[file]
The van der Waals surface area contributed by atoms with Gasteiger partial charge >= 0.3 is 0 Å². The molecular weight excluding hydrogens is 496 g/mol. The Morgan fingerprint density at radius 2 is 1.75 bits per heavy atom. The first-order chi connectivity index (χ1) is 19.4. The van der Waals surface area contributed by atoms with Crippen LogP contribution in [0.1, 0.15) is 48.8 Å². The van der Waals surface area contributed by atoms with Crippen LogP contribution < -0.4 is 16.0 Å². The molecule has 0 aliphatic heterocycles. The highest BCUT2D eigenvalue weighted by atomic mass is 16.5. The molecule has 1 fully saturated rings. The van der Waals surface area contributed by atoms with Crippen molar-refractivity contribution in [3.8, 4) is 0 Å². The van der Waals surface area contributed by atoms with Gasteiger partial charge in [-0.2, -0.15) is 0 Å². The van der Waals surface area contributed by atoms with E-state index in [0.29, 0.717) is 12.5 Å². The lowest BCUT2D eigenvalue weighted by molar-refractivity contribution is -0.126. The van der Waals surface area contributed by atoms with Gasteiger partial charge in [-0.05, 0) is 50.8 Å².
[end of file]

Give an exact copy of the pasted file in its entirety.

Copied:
The van der Waals surface area contributed by atoms with Gasteiger partial charge >= 0.3 is 0 Å². The molecular weight excluding hydrogens is 496 g/mol. The Morgan fingerprint density at radius 2 is 1.75 bits per heavy atom. The first-order chi connectivity index (χ1) is 19.4. The van der Waals surface area contributed by atoms with Crippen LogP contribution in [0.1, 0.15) is 48.8 Å². The van der Waals surface area contributed by atoms with Crippen LogP contribution < -0.4 is 16.0 Å². The molecule has 0 aliphatic heterocycles. The highest BCUT2D eigenvalue weighted by atomic mass is 16.5. The molecule has 1 fully saturated rings. The van der Waals surface area contributed by atoms with Crippen molar-refractivity contribution in [3.8, 4) is 0 Å². The van der Waals surface area contributed by atoms with Gasteiger partial charge in [-0.2, -0.15) is 0 Å². The van der Waals surface area contributed by atoms with E-state index in [0.29, 0.717) is 12.5 Å². The lowest BCUT2D eigenvalue weighted by molar-refractivity contribution is -0.126. The van der Waals surface area contributed by atoms with Gasteiger partial charge in [-0.05, 0) is 50.8 Å².